A Garden Life: Cultivate sequence of bloom into your garden
Thursday, June 7, 2012
Every few years I like to review the concept of creating a garden with a sequence of bloom. Beginning in spring, certain plants come into flower. As these flowers fade another plant in the garden will begin to bloom. By planting the proper selection of trees, shrubs and perennials, the process continues with waves of color from one plant to the next throughout the gardening season. The ultimate goal is a garden with 12 months of plant interest.
Expanding on this idea, a gardener can go beyond mere flower production to draw you into the garden picture. Seasonal leaf color, fruit and berry production, bark and foliage texture and the silhouette of deciduous and evergreen trees are all brought into the garden picture. From the dainty white blossoms of the early spring snowdrops to the pale green petals of winter hellebores, the Southwest Washington gardener can have a garden worthy of the best magazine photographer in every month of the year.
As early as March, the daffodils and tulips begin to flower. Before their foliage dies back the straplike leaves of daylilies emerge. The warmth of spring forces yellow blooms from the bare branches of forsythia. A month later, the common lilac fills the air with its heady scent and the double-flowered "Kwanzan" cherry explodes in a cloud of pink ruffles.
None of us would deign to take credit for the magic of a flowering plant but it is up to the gardener to bring an individual garden portrait into focus with the material at hand. With the addition of experience, dirty fingers and time, any gardener can conjure up a uniquely personal garden image. To put it bluntly, mastering the art of gardening is a matter of trial and error.
Fortunately, regardless of the early or late arrival of spring, the sequence of bloom remains the same. It's a matter of record that the Yoshino cherries in Washington, D.C. began to bloom on March 20 in 1945, but did not begin until April 15 in 1932, 1934, 1955 and 1965. Early or late, the garden crocus still bloom before the cherry tree and the Asiatic lilies bloom after. You learn this information by the act of gardening itself.
In time the gardener learns that Oriental poppies (Papaver orientale) herald the onset of summerlike weather. The prominent flower buds unfold in overblown crepe paper magnificence. The colors range from rich reds and oranges to salmon and watermelon pink. When the flower petals drop, an intriguing seed pod remains suspended high above the plant while the rosette of lower leaves turns yellow and withers down to a weedy patch.
Part of the gardener's job is to choose a selection of plants that compliment each other's assets while compensating for any faults. As the poppy foliage dies away, a nearby "Moonbeam" coreopsis (C. lanceolata) fills the now open garden space with cheerful yellow flowers. If your color palette leans toward cooler shades, the pincushion flowers of Scabiosa "Butterfly Blue" and "Pink Mist" will continue to bloom well beyond the summer months.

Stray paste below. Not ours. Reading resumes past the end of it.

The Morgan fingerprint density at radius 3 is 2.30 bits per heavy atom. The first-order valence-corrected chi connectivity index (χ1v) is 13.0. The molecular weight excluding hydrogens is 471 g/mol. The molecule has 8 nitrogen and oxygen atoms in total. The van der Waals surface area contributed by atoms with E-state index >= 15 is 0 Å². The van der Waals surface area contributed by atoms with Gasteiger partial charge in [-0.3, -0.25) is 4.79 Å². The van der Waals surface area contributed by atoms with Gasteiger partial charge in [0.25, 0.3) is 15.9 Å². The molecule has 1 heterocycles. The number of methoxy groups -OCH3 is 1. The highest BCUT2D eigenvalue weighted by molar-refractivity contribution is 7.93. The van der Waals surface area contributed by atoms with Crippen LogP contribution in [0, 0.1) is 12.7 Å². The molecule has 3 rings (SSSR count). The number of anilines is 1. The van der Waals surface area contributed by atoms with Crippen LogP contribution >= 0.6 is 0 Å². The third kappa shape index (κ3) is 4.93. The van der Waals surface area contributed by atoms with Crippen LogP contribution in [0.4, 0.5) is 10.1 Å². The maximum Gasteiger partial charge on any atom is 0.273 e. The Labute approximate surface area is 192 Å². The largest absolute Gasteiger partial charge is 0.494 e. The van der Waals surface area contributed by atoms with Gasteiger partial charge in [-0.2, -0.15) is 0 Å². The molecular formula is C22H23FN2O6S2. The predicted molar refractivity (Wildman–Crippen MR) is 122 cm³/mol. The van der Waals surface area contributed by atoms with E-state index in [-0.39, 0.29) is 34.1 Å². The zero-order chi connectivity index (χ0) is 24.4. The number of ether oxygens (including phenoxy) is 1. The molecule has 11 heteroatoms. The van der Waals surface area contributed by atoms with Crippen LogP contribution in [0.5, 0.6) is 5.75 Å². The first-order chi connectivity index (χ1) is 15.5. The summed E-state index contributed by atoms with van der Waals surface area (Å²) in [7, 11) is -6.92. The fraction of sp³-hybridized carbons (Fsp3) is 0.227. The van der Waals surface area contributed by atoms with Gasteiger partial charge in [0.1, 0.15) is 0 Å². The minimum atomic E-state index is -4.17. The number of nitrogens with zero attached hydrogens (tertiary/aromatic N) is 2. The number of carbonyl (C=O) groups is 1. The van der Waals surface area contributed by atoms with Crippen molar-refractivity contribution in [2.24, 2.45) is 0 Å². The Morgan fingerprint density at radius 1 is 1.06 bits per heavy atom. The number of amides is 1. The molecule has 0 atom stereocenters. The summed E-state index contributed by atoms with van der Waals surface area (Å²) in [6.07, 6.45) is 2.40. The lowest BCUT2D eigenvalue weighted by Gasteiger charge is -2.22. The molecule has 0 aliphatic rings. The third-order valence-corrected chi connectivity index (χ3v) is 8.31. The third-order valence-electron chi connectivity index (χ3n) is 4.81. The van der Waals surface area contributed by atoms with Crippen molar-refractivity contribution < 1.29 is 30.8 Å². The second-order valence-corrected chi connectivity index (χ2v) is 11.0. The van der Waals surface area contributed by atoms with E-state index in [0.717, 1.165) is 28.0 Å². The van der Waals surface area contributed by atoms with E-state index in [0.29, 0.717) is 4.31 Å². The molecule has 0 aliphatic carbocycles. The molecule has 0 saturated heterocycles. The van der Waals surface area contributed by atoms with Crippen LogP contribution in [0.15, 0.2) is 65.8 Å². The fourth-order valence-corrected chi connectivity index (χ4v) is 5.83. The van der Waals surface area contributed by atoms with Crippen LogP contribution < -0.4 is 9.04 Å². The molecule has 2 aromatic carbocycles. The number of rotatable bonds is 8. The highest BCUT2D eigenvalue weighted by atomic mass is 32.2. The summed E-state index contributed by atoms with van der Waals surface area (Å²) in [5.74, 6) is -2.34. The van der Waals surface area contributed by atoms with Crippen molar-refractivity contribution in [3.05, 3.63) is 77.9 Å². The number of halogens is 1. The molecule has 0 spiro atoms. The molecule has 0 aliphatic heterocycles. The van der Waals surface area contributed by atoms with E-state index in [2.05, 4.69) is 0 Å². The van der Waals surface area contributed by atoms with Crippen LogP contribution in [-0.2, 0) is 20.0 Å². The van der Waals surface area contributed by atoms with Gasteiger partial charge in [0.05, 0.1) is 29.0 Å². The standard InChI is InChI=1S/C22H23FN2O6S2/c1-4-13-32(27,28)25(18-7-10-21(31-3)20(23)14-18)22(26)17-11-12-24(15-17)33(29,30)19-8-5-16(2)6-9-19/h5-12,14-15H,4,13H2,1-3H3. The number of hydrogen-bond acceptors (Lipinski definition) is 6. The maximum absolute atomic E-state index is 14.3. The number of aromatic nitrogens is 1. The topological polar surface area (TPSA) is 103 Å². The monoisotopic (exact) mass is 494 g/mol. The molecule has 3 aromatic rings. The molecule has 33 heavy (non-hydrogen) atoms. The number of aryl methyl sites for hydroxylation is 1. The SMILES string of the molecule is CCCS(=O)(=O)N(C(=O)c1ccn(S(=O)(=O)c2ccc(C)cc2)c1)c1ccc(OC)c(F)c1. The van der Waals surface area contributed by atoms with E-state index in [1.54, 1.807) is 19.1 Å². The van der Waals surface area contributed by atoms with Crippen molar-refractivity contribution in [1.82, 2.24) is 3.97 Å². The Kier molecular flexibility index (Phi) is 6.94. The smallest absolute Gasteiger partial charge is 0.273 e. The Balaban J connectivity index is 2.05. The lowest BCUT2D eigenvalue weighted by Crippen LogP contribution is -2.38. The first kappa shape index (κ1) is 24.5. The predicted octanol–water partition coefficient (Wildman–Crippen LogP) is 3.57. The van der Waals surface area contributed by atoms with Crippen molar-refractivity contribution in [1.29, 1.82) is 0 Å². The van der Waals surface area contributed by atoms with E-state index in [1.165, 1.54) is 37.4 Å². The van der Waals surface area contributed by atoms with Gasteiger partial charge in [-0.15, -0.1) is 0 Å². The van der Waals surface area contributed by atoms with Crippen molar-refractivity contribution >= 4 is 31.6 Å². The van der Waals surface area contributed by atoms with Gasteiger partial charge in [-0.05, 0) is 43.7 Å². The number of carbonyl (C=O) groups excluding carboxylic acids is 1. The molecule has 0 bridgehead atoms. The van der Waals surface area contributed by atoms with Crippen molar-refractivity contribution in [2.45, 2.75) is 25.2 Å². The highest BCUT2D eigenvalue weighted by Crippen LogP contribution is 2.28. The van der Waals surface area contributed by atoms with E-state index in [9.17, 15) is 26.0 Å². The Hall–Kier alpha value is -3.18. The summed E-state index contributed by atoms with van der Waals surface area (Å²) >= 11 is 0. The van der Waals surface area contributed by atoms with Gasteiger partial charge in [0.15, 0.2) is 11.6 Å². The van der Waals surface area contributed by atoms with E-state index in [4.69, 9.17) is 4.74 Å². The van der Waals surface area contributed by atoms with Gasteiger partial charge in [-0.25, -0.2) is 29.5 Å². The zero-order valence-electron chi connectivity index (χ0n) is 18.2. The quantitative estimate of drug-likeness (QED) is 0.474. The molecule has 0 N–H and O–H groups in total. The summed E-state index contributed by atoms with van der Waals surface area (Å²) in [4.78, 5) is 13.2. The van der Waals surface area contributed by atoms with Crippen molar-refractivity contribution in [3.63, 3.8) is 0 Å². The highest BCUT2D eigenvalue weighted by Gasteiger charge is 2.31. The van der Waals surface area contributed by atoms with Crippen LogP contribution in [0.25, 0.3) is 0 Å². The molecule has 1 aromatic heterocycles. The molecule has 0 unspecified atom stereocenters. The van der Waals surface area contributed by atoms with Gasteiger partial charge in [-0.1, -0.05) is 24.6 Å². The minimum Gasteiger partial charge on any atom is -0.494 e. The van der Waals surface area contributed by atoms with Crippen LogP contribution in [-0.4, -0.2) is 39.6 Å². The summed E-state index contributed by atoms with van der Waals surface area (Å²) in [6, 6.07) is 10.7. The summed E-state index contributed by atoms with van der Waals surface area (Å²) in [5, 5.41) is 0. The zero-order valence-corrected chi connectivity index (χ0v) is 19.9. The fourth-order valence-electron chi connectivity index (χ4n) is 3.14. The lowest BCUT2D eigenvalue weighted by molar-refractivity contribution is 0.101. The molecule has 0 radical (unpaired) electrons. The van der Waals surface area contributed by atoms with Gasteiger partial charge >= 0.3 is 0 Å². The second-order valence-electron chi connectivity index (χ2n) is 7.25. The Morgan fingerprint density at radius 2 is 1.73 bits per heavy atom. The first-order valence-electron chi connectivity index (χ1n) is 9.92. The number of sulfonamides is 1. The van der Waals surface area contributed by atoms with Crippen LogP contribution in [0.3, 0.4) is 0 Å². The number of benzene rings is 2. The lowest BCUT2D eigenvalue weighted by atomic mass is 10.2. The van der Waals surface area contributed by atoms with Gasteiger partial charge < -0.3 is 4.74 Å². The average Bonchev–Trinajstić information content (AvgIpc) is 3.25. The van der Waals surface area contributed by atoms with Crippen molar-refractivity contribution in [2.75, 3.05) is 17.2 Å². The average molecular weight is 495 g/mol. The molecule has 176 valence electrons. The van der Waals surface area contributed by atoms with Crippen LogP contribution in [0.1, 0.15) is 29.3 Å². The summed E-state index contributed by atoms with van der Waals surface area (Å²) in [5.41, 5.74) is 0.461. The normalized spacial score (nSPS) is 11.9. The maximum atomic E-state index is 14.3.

Each daylily blossom lasts only one day but many plants produce enough bloom to flower all of June. An adjacent row of Japanese wind flowers (Anemone japonica) will carry the garden from summer into autumn. Both the purple cone flower "Magnus" (Echinacea purpurea) and its cousin, the black-eyed Susan (Rudbeckia fulgida "Goldsturm") will flower all the way to frost. Hearty seed heads feed hungry birds in winter weather.
Occasionally a gardener will have to use annuals to fill in gaps left by perennials that go dormant in late summer. Sometimes gaps are caused by the loss of a shrub or tree to disease or stress. Think of it as another chance to experiment with color. Try a bed of all-white impatiens in a shady part of the garden, classic red geraniums along a sun-dappled path or cosmos in cool pinks for a garden in full sun.
The reality of hands on gardening is that you are free to try all the plants and colors you love with the attitude of live and learn. When collecting a bouquet of flowers, you don't always get the mix exactly right on the first time out. It's still probably a beautiful arrangement and it is surely a good experience for your next attempt at flower arranging. The real art of gardening lies in learning to enjoy the garden you have today, even as you add and edit plants to create a sequence of bloom throughout the year.
Robb Rosser is a WSU-certified master gardener. Reach him at Write2Robb@aol.com.